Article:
Abstract

Abstract 1698

Hypomethylating agents decitabine and azacitidine are standard treatments for myelodysplastic syndromes (MDS). In their use, one hopes to rectify cytopenias and prolong survival by retarding further disease progression. However, individual treatment responses vary from complete remission (CR) to complete refractoriness. In general, at least 4 cycles of therapy are administered prior to assessing response. Thus, patients may have prolonged exposure to ineffective therapy, suffering toxicities without clinical benefit, while alternative and potentially more effective treatments are delayed. Currently, there are no reliable phenotypic or mutational markers for predicting response to hypomethylating agents.

Once whole exome sequencing (WES) became available for more routine analysis, we theorized that somatic mutational patterns may help identify patients who would most benefit from these drugs, thereby maximizing response rate by rational patient selection. To pursue this hypothesis, we screened a cohort of 168 patients with MDS who received either azacitidine or decitabine for the presence of somatic mutations. Only those who received sufficient therapy, i.e., completed at least 4 cycles, were selected for outcome analysis. Targeted Sanger sequencing, including a panel of up to 19 genes frequently affected by somatic mutations was performed. For a representative subset of 26 patients (this subset is expanding) of whom there were 15 responders and 11 non-responders, mutational analysis was performed by WES to select target genes for further analysis. WES utilizes paired DNA (tumor vs. CD3+ lymphocytes) to produce raw sequence reads aligned using Burrows-Wheeler Aligner (BWA). Variants are detected using the Broad Institute's Best Practice Variant Detection GATK toolkit.

Median age was 68 years (range, 55–85), 50% were female, and MDS subtypes were as follows: RA/RCUD/RARS 13%, RCMD 16%, RAEB-1/2 20%, MDS/MPN & CMML-1/2 31%, and sAML 20%. Response was assessed using IWG 2006 criteria at 4 and 7 months after therapy initiation. Overall response was 48%; rate of CR (including marrow/cytogenetic CR) was 28%, any HI 20%, SD 22%, and no response 29%. The cohort was then dichotomized into “responders” and “non-responders,” with responders classified as those achieving CR or any HI. Baseline patient characteristics were similar between both groups, including average age at treatment initiation, disease subtypes, proportion of abnormal/complex karyotypes, and presence of common cytogenetic aberrations. Overall, the most frequently mutated genes include TET2/IDH1/IDH2, SRSF2, ASXL1, SF3B1, RUNX1, EZH2/EED/SUZ12, SETBP1, CBL, and PPIAF2. The highest rate of refractoriness was noted in mutants of TET2/IDH1/IDH2 (67%), SF3B1 (67%), U2AF1/2 (67%). We also identified several genes whose mutants were few but associated exclusively with refractory disease (100%), including KIT, ZRSR2, PRPF8, LUC7L2.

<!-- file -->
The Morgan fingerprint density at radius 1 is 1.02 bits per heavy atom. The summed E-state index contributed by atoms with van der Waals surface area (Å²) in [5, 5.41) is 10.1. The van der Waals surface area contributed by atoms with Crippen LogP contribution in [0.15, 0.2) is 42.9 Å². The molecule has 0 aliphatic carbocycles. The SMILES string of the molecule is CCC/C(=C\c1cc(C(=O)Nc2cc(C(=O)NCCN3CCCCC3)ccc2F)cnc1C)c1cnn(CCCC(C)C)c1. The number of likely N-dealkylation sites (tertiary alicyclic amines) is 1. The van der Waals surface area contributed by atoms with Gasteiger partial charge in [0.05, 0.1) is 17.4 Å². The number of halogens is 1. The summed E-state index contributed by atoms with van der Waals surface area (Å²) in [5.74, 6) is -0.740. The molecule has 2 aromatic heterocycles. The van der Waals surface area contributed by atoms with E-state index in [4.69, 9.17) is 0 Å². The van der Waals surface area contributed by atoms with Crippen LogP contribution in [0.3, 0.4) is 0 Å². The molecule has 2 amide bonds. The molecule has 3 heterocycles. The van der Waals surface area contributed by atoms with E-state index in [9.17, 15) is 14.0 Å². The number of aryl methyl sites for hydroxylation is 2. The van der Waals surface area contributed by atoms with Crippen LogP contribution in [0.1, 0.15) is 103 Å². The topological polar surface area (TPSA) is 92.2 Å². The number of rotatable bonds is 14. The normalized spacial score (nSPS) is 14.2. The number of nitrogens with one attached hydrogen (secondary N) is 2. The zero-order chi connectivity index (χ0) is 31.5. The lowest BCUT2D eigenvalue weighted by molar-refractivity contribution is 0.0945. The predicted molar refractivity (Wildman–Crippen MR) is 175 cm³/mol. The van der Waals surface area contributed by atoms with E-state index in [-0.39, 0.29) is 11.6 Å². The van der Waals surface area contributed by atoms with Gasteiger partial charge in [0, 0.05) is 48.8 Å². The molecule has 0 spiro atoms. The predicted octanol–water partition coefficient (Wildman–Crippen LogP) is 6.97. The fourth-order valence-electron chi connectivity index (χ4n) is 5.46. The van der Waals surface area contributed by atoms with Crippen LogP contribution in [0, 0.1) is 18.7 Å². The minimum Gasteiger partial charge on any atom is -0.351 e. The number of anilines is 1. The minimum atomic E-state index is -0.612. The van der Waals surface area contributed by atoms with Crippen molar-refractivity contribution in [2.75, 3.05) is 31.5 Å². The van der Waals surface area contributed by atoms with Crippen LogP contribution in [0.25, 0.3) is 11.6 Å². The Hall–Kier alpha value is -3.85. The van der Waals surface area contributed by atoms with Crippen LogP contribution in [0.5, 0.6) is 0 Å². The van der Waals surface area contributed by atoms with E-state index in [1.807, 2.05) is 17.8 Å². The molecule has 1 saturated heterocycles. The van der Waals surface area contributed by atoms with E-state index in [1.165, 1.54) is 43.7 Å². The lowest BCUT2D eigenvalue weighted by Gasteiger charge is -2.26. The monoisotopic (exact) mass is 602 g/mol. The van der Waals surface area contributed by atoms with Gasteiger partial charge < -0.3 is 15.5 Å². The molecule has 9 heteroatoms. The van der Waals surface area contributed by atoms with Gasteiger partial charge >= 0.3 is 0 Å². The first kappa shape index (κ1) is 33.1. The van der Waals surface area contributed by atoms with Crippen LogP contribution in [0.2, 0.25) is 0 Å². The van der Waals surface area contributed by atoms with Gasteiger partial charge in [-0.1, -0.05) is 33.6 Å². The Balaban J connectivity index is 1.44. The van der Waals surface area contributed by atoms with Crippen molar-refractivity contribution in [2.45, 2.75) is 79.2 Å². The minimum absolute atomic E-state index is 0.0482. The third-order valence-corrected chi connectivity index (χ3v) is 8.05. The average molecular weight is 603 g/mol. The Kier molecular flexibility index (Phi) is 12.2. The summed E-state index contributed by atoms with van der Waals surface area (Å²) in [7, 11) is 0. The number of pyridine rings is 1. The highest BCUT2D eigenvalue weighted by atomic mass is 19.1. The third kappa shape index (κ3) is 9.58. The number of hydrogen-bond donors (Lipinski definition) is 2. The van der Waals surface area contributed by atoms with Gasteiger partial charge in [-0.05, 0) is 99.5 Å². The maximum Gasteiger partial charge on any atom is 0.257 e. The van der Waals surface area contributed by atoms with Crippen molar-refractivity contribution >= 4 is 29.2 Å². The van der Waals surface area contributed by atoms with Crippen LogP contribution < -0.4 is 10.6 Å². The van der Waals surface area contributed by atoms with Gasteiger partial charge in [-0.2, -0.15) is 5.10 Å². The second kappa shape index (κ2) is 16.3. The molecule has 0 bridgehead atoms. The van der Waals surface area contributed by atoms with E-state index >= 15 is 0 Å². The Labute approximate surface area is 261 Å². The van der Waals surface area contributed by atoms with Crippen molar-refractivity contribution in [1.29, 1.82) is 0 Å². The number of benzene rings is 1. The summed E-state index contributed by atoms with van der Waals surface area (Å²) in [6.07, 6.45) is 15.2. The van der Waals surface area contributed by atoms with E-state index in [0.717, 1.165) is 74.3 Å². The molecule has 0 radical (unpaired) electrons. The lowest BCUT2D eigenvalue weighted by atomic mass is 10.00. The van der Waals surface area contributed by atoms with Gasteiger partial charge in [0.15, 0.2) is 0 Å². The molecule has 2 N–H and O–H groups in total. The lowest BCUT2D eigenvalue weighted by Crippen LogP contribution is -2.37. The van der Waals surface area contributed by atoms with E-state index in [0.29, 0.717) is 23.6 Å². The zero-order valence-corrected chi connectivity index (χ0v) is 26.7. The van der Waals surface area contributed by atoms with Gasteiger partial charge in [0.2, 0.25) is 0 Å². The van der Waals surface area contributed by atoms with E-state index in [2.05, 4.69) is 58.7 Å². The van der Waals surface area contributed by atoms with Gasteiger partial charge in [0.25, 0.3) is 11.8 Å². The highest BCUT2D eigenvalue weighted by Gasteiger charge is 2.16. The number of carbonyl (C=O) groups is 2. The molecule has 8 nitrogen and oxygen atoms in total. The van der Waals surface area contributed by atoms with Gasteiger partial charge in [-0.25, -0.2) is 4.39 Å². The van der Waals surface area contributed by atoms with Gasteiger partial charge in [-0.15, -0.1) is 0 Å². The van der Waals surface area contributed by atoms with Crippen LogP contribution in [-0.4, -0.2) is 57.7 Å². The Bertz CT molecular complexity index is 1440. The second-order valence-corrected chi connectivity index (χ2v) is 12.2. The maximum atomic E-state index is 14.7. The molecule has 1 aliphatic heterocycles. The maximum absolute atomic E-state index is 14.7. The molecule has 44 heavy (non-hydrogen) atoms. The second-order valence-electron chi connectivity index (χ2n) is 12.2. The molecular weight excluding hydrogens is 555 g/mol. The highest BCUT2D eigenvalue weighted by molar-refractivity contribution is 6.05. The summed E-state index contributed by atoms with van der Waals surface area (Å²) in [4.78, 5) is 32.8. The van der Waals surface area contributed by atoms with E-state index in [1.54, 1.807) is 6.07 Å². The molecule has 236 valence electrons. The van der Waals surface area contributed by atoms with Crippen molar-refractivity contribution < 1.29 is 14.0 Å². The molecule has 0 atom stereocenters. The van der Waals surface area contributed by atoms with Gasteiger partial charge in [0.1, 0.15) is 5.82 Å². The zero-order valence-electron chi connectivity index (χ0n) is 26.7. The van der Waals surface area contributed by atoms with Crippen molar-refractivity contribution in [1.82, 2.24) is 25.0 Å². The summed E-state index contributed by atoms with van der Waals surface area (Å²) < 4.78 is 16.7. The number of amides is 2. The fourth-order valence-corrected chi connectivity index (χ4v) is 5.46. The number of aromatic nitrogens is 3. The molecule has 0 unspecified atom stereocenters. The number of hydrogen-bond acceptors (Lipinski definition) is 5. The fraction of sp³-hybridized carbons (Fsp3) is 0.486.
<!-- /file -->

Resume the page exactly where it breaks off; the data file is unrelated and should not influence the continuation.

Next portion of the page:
We next applied a recursive partitioning algorithm to construct a decision tree for identifying the most pivotal mutations associated with response: we found mutant CBL and PPFIA2 to be strongly associated with response, whereas mutant U2AF1/2, SF3B1 and PRPF8 were strongly associated with refractoriness. Our final approach was to dichotomize the cohort by the presence/absence of each mutation/group of mutations, and response within mutant vs. wild type cases was compared. Among refractory cases, TET2/IDH1/IDH2 (26%) and SF3B1 (17%) were most frequently mutated; among responders, mutations in RUNX1 (19% vs. 4%]), CBL (14% vs. 0%), SRSF2 (23% vs. 9%), and SETBP1 (18% vs. 4%) were most frequent. When multiple genes were combined in “either-or” fashion, mutation in TET2, SF3B1, PRPF8, or LUCL71 was significantly associated with refractoriness (52%, p=.0287), whereas mutations of RUNX1, CBL, SRSF2, SETBP1, or PPFIA2 mutation was significantly associated with response (86%, p=.0001).

Mutational patterns appear to predict response to standard hypomethylating agents. Identification of the most predictive genes could guide development of molecular maker-based selection of patients for hypomethylating agent therapy, but will require ongoing analysis and additional prospective testing for validation.

Disclosures:

Advani:Genzyme: Honoraria, Research Funding; Immunomedics: Research Funding. Maciejewski:NIH: Research Funding; Aplastic Anemia&MDS International Foundation: Research Funding.

Author notes

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Asterisk with author names denotes non-ASH members.